Those that escaped the murderous mobs faced yet more misery. At the height of violence, the government estimated 98,000 Muslims had been driven from their homes, yet refugee camps received little government support. The humanitarian aid agencies that proliferated during the 2001 earthquake were suddenly scarce. The camps, now officially closed, were run exclusively by bands of Muslim volunteers and a few NGO workers. At present, some estimate that 10,000 Muslims remain without regular shelter. Many are still unable to return to school, access public utilities, or supply themselves with enough food. Pamphlets calling for an economic boycott of Muslims have exacerbated the difficulties of finding work or rebuilding businesses. And to call out for one’s parents as “abba” or “ammi” in Urdu on the streets of Gujarat remains unwise.

 Burnt-our car in Suksar Village

More devastation in Suksar Village. Navaz Kotwal

The Rise of Nationalism

The BJP-led national government’s response was stunning in its denial. It took many weeks for the national party to respond. And when it finally did, members called upon India’s Muslim population — at 150 million, the largest Muslim minority in the world — to earn the “goodwill” of the majority community. Moderate prime minister Atal Bihari Vajpayee shocked observers when he said, “Wherever Muslims are, they do not want to live peacefully.” In Gujarat, the tragedy gave Hindu nationalist fervor an unprecedented boost. Once a low-key bureaucrat, Chief Minister Narendra Modi took full advantage, campaigning for his second term on a platform of Hindutva, or hardline Hindu nationalism. He won December’s election in a landslide.

The Hindu right focused on an immediate cycle of cause and effect: Muslims killed Hindus in Godhra, and the Hindus retaliated. Some even extended the timeline to prior riots, the ongoing controversy over building a Hindu temple on the former site of the Babri Masjid in Ayodhya, or even the Muslim invasions in 1100 CE. Opposition parties, the national press, and liberal intellectuals were labeled “pseudo-secularists” and “anti-nationals.”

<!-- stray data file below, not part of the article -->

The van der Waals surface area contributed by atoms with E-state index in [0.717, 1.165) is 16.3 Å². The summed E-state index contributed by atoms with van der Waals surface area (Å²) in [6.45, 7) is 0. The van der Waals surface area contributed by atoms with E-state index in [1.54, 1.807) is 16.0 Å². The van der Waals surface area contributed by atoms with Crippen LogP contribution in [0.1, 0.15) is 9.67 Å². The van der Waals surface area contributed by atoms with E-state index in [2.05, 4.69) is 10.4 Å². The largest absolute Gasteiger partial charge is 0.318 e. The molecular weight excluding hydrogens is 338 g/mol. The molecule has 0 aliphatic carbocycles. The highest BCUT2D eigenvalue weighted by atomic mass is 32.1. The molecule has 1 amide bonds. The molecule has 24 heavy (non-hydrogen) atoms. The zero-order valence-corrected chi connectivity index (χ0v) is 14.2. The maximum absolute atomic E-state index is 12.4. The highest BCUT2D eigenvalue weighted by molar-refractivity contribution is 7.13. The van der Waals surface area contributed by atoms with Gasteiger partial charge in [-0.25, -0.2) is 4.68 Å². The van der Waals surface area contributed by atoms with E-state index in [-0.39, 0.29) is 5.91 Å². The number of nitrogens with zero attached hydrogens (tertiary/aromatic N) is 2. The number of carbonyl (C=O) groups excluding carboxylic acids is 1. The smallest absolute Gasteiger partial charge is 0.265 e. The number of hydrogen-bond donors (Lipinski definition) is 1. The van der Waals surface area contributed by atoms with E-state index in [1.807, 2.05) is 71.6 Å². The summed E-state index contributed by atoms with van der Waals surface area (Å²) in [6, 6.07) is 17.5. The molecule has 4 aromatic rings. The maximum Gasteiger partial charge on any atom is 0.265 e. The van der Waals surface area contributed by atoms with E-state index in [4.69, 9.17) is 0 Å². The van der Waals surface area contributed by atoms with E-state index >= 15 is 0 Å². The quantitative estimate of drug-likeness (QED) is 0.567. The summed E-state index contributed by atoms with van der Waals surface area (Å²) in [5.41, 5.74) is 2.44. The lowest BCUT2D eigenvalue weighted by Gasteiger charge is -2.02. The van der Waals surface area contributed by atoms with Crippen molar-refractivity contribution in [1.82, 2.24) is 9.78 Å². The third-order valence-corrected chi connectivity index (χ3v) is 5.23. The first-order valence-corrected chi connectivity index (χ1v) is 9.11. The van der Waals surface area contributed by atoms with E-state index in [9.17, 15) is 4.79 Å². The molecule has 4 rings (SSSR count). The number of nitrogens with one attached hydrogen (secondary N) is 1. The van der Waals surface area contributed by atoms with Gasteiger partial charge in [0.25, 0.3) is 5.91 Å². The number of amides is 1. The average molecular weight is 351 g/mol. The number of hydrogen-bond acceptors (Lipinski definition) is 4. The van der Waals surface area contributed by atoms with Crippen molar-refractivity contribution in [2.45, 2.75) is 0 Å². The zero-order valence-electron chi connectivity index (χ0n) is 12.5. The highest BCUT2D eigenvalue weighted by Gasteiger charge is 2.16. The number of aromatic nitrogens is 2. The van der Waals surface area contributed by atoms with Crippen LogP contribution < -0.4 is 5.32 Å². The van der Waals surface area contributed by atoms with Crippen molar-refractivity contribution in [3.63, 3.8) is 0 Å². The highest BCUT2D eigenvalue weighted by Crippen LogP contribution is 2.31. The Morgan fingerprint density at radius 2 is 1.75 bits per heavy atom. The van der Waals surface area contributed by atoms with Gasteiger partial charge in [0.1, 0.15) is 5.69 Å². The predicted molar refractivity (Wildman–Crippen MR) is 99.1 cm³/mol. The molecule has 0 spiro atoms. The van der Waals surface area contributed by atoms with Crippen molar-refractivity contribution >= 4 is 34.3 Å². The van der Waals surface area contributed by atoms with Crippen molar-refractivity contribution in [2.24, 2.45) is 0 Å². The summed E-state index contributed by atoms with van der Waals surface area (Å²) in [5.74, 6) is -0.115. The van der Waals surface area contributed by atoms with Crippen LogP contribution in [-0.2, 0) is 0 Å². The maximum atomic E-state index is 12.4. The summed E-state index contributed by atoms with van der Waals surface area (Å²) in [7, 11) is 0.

The recent rise of Hindutva, in Gujarat and in India at large, is important to understanding how such a tragedy could have happened. A philosophy of Hindu revivalism, Hindutva seeks to make India a Hindu, rather than a secular, state. Its defining tenets can be traced to a seventy-seven page pamphlet called We or Our Nationhood Defined. Written in 1939 by Madhav Sadashiv Golwalkar, who once headed the RSS (the fundamentalist ideological arm of the BJP), it states, “The non-Hindu people in Hindustan must cease to be foreigners or may stay in the country, wholly subordinated to the Hindu nation, claiming nothing, deserving no privileges, far less any preferential treatment — not even citizen’s rights.” The subtext of the Hindutva war cry is a call for Hindus to assert their religious, economic, and political rights in the face of hundreds of years of subjugation — by the Mughal empire, the British, and then the so-called “pseudo-secularists” of the Congress party. Specious associations of Muslims with the creation of Pakistan, the Sikh nationalist movement, and missionary Christianity feed into the pernicious view that Hinduism is a religion under siege.

For the BJP and its political siblings, the RSS and the VHP (Global Hindu Convention), the killings were a celebration of their very existence. Founded on a Hindu supremacist platform advocating strong anti-Muslim and antiminority sentiment, and tracing its roots to Gandhi’s assassins, the movement has been brewing hatred for decades. Their ideologues echo Golwalkar: “The future of India is set. Hindutva is here to stay. It is up to the Muslims whether they will be included in the new nationalistic spirit of Bharat. It is up to the government and the Muslim leadership whether they wish to increase Hindu furor or work with the Hindu leadership to show that Muslims and the government will consider Hindu sentiments.”